KUALA LUMPUR, Feb 9 — Think City Sdn Bhd, a community-focused urban regeneration organisation has committed RM30 million in 640 grant projects since 2010, to protect and develop the city’s living heritage, culture and architecture.
Think City KL Programme director Dr Neil Khor said the grants were offered through the Think City Grant Programme (TCGP) to encourage sustainable liveable environment and help building owners to undertake restoration work on their properties, as well as embark on projects to build the momentum of civil society and private sector initiatives.
“The first task of Think City was to rejuvenate the historic city of George Town, Penang and RM16.5 million total grants were distributed, RM74 million (related project expenditure) and 600 total direct and indirect jobs created,” he told Bernama after speaking at the networking event of the 9th World Urban Forum (WUF9) here today.
He noted that TCGP was open for a minimum of twice annually and available for individuals, companies or non-governmental organisations in George Town, Butterworth, Kuala Lumpur and Johor Bahru for a minimum grant of RM5,000.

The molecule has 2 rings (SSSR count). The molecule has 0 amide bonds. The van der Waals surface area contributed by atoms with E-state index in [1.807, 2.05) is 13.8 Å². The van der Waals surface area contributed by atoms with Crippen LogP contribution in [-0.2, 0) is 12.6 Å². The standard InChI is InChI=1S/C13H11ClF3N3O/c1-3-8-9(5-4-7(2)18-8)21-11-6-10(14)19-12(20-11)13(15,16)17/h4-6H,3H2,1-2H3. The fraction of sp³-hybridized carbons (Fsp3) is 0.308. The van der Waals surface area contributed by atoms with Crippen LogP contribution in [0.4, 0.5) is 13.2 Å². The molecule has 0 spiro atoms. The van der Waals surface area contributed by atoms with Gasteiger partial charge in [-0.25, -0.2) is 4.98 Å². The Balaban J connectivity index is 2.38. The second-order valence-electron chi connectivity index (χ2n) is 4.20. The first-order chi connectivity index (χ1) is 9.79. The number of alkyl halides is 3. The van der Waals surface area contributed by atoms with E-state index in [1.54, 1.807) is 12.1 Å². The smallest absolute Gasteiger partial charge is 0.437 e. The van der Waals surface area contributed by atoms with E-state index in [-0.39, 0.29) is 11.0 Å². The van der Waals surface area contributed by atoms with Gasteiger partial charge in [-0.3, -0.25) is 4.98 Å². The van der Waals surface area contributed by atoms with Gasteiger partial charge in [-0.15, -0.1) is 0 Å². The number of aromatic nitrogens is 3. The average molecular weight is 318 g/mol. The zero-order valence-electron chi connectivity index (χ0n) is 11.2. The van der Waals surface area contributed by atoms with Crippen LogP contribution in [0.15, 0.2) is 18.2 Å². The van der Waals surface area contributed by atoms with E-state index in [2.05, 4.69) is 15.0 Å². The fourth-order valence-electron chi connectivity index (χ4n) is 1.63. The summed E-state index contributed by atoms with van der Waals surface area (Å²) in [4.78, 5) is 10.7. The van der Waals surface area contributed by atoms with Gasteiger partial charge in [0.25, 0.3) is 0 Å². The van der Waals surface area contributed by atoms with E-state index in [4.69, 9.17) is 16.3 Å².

Think City, which was established in 2009, is a wholly-owned subsidiary of Khazanah Nasional Berhad and funded by Yayasan Hasanah. It aims to create more liveable, resilient and people-centric cities.
The success of rejuvenating George Town led to the programme’s expansion to three other places, namely Butterworth, Kuala Lumpur and Johor Bahru.
Khor said Think City worked closely with local governments, international agencies and various local communities, building effective partnerships to enhancing capacity, and hoped to deliver long-term holistic and sustainable solutions for the current and upcoming generations.
The week-long WUF9, beginning Feb 7, is being held for the second time in Asia and will hold over 500 events, including assemblies, high-level roundtable talks, dialogues and special sessions.
Themed, ‘Cities 2030, Cities for All: Implementing the New Urban Agenda (NUA)’, the forum hosted by Kuala Lumpur will focus on implementing the NUA. — Bernama